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A Monthly Series on Climate Change Comes to BPLClimate Wednesdays Offers Accessible Solutions to Our Crisis


     Beginning on September 18th, Brooklyn residents can avail themselves of constructive tools to help battle climate change by deepening their knowledge of the critical and complex issues. Climate Wednesdays: Solutions for a Cooler Brooklyn will gather community members at the main branch of the Brooklyn Public Library monthly to explore and discuss the challenges of our global climate crisis and some local solutions. Among the features of the series will be discussions with experts on the energy, economic, policy, agricultural, social and psychological dimensions of this crisis, which threatens the future of our planet and our progeny.

    The series is organized by 350Brooklyn, a local affiliate of, an international climate change organization working to end the use of fossil fuels and support a just transition to a sustainable world. Partnering with the Brooklyn Public Library for this series, 350Brooklyn aims to engage more citizens in a head-on effort to confront the worldwide climate crisis. Nine sessions from 7-8:30pm will comprise the in-depth series —with a one-month break in January 2020 — and all will take place in the library’s Info Commons Lab at the Central Branch of the BPL at 10 Grand Army Plaza.

     The panel discussion launching the series on 9/18 is “The Big Green Picture: Local Strategies for A Livable Planet.” It posits the climate crisis as one of the most serious challenges we’ve faced as New Yorkers. And panelists will point out that although the city and state are setting a national example with new laws to reduce greenhouse gas emissions from industry, cars and even buildings, the fossil fuel industry is steadily rolling out new pipelines. Also, as we know, some communities bear a much heavier pollution burden than others. 

     Those gathered will discuss the way forward with the launch month’s panelists: Yessenia Funes is an environmental journalist who focuses on issues surrounding race and justice; Dr. Lisa DiCaprio, a professor of Social Sciences at NYU, teaches courses on sustainability; Kim Fraczek is the director of the Sane Energy Project and works with grassroots organizations statewide using art, music, film and food to organize people around the issues. The panel will be moderated by Sara Stidstone Gronim, one of 350Brooklyn’s co-leaders who recently retired from her work as an historian of people’s relationships with the natural world.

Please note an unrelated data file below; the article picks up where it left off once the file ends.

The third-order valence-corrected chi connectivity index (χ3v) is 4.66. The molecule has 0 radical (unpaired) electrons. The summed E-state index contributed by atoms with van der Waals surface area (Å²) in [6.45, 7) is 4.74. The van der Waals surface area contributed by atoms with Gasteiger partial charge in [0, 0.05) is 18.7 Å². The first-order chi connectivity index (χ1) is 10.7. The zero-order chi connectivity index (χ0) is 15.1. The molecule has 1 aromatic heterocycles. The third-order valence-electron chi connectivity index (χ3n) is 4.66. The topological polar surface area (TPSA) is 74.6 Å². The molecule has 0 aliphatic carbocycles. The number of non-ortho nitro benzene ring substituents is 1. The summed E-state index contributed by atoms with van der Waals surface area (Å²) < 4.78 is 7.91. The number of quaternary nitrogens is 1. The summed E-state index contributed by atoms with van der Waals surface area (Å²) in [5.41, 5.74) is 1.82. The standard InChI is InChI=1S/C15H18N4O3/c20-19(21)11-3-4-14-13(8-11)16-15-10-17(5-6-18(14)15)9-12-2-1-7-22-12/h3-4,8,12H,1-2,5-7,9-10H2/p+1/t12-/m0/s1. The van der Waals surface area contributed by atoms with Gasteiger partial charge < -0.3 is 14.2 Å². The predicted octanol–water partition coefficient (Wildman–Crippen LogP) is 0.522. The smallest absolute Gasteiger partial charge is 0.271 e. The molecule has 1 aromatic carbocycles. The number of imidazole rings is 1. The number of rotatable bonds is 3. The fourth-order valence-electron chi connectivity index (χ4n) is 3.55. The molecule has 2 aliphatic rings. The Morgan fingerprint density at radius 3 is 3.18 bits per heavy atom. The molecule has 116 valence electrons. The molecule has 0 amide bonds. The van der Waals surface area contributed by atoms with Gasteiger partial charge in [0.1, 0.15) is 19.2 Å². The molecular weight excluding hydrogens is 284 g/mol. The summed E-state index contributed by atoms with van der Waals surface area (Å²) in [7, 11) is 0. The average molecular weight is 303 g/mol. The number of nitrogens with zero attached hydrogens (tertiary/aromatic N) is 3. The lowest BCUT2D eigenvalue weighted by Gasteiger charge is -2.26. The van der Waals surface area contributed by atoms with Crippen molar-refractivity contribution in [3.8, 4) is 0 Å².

350Brooklyn announces the themes for sessions through the end of the year.

     On October 16th, the topic of discussion will be “Climate Smart Energy: Heating, Cooling and Turning the Lights On.” The description: 

     “Whether for heating, cooking or generating electricity, the so-called ‘natural gas’ New Yorkers use is essentially methane, a fossil fuel and an extremely potent greenhouse gas. On top of that, it’s produced by fracking—a process banned in our own state for health reasons. It’s time for a transition to renewable electricity sources and the adoption of heat pumps and other modern, clean and efficient technologies for heating and cooling. What state and city policies can accelerate this switch on a large scale, and what benefits could we see?”

     The topic on November 20th is “Parenting in the Age of Climate Change:”

     “How do we talk to our children about climate change? How do we incorporate climate activism into the busy routine of parenting? How can we process our emotions in order to effectively respond to this threat? This discussion will bring together leaders in the climate movement who are tackling these sorts of questions for an important and engaging discussion. The evening will also provide concrete ideas and resources that parents can use immediately to help build a greener future.” 


     The year’s panels end on December 11th with “Green New Meal: The Food-Climate Connection.”

     “How does our current food system affect the climate and how does climate change affect the quality and availability of food? What methods and policies can protect both the climate and the food supply? And who’s farming in Brooklyn?”

     Information on the panelists who will present from October through December is on the organization’s website at 

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